I was not practicing what I was reading.
How To Practice Travel Photography
Burying yourself in tutorials will only take you so far.
I repeat. Burying yourself in tutorials will only take you so far.
At some point, you need to let go of the training wheel that is Youtube and go snap some photos.
Until you physically start practicing, you will never grow your skills. Can we all agree on that?
Here are a few tips I used to practice and grow my skills:
I created homework for myself.
I created collections on Instagram and boards on Pinterest with all my favorite photos I came across.
Some I replicated for the sole purpose of practicing angles and shooting techniques with my camera.
It was the only way I knew how to create homework for myself, and honestly, it was very effective.
Once I got comfortable paying attention to little details (i.e. not cutting people’s feet off), I started feeling more adventurous with my angles and the less I relied on finding material to practice with.
I took photos every weekend.
Every weekend I forced myself out of bed to go take photos.
That meant waking up at 6 am in order to get soft natural lighting.
“Why didn’t I go at sunset instead?”
Crowds. Weekend crowds are more present during sunset than sunrise.
It’s just my personal preference.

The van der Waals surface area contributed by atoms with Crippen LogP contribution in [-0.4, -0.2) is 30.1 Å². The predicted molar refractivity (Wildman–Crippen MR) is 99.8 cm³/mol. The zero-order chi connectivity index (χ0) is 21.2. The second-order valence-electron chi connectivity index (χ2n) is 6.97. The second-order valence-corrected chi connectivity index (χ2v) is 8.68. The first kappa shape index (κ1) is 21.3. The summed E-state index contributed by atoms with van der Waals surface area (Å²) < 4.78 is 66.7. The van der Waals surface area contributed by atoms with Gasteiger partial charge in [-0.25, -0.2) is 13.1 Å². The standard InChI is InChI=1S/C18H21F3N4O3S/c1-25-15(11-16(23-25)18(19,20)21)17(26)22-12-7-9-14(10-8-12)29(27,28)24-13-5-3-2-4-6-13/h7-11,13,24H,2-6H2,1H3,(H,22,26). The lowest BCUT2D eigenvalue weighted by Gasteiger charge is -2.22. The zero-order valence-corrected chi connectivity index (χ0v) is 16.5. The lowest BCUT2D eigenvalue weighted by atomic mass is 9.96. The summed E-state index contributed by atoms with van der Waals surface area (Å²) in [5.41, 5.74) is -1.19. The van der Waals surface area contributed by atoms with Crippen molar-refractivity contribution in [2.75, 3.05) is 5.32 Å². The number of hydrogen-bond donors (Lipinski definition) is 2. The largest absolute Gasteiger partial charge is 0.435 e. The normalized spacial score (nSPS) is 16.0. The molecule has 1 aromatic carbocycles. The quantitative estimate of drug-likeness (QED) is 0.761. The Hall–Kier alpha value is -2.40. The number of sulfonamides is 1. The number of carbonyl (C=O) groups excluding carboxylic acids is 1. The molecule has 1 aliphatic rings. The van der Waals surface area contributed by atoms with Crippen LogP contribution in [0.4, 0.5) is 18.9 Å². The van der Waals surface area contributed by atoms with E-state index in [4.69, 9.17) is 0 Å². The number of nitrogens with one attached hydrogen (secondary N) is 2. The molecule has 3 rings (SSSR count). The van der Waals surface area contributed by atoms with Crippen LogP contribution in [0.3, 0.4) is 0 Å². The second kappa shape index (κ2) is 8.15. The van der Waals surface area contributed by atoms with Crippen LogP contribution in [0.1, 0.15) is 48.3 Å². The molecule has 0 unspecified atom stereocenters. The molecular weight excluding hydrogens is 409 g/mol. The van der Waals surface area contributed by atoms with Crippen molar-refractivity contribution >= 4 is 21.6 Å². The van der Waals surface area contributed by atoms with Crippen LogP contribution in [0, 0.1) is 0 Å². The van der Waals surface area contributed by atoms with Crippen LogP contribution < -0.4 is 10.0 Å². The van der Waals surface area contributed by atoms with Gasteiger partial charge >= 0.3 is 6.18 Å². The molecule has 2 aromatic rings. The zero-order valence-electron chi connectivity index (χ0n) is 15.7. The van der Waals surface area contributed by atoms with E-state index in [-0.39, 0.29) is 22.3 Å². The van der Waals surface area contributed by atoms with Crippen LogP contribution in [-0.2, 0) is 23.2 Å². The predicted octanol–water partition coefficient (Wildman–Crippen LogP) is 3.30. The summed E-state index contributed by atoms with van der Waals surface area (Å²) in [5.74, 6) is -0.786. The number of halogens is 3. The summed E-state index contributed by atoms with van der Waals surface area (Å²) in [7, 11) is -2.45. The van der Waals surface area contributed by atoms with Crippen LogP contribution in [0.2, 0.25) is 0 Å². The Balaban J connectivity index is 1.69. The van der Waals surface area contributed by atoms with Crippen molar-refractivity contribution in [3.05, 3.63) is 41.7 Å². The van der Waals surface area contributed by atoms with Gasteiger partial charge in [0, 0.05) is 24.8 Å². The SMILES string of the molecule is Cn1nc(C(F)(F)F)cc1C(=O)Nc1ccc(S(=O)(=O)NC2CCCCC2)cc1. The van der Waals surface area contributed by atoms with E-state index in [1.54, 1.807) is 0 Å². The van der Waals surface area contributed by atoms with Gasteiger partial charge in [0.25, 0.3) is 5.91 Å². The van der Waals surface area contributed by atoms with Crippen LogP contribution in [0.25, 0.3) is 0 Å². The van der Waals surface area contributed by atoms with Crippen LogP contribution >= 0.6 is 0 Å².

Once I got into the groove, it felt less dreadful and more exciting. Suddenly, I couldn’t wait for the weekends!
How I Found My Style
In a way, finding your style is also finding your brand.
You want your pictures (and captions) to depict how you want to be perceived by viewers (aka your brand).
For most, this part takes the longest. After all, you are trying to narrow down who you are and deliver that in a meaningful and artistic way your followers will appreciate.
Think about it. What do you want your audience to know about you?
That very question is what helped me find my style.
I wanted people to know three things about the Seeking Neverland brand: We’re outgoing, We love colorful things, and specialize in city travel.
From there, I only captured photos that sent the message of those three things (i.e. me being silly and real, colorful street art & clothing, walking around big cities).
Does that make sense?
So to reiterate. . .
FIRST STEP: Describe what you want to be known for in 3 words.
SECOND STEP: Capture photos that relate to your 3 words.
(example: If you want to be known for your dreamy beach escapes, positive attitude, and active lifestyle then take pictures of you at the beach with lots of sky, always smiling, biking through surfer towns, etc.)
THIRD STEP: Keep reading to find out!
How to Edit Instagram Photos
The post-editing process was by far my greatest battle. . .
Everyone loves those moody, airy photos you see all over popular Instagram accounts like Gypsylust and Game of Tones.